A group of orphans uncovers a sinister plot in this chilling and engrossing tale filled with detailed, sharply drawn characters.
Sometime in a future rife with climate crisis and brutal polarization of wealth, Devin buries his beloved grandfather and sets out to find someone to help him maintain the farm on which he’s grown up. In the city, he struggles to find enough food to live on until he meets a clever, street-wise girl named Kit. When Devin is invited by another boy to the Gabriel H. Penn Home for Childhood and insists that Kit be included too, the pair is initially delighted at the abundance of food and other comforts, but they rapidly begin to see that something terrible underpins the home. There are many familiar tropes here, the dystopian setting and the uncanny perfection of the orphanage among them. Yet Unsworth’s use of unadorned but vivid language—such as her description of Devin’s mind in a moment of panic being “battered by fear and confusion like a bird beating its wings against the bars of a cage”—is incredibly effective. Likewise, the straightforward third-person narration and the gradual resistance that builds among the children to the unique horrors at the home are convincingly well-paced.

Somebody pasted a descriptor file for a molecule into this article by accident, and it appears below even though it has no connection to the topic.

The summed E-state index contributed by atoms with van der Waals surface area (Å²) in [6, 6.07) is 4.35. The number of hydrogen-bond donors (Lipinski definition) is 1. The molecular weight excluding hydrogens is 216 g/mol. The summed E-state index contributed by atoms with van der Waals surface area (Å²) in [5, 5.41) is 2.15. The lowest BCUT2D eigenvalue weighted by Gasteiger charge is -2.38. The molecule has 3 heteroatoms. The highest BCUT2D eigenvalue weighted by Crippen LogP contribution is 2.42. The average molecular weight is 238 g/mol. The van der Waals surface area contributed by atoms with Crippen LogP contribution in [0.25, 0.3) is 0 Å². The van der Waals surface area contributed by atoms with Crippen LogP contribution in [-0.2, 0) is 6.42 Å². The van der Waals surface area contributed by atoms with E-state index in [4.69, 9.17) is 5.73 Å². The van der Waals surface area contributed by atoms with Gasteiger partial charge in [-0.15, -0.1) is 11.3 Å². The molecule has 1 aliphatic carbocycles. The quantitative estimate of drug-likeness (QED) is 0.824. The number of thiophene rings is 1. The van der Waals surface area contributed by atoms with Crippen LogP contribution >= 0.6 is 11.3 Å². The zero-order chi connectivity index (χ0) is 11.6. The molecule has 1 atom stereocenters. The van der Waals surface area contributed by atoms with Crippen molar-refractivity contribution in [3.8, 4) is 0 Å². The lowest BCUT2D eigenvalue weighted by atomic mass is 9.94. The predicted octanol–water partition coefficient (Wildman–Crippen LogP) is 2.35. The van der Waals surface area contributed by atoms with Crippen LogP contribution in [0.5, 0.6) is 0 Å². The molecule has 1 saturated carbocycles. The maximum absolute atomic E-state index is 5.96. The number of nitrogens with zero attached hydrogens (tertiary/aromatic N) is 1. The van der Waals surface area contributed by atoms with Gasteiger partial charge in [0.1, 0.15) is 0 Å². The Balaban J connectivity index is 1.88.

A standout in the genre’s crowded landscape. (Dystopian thriller. 10-16)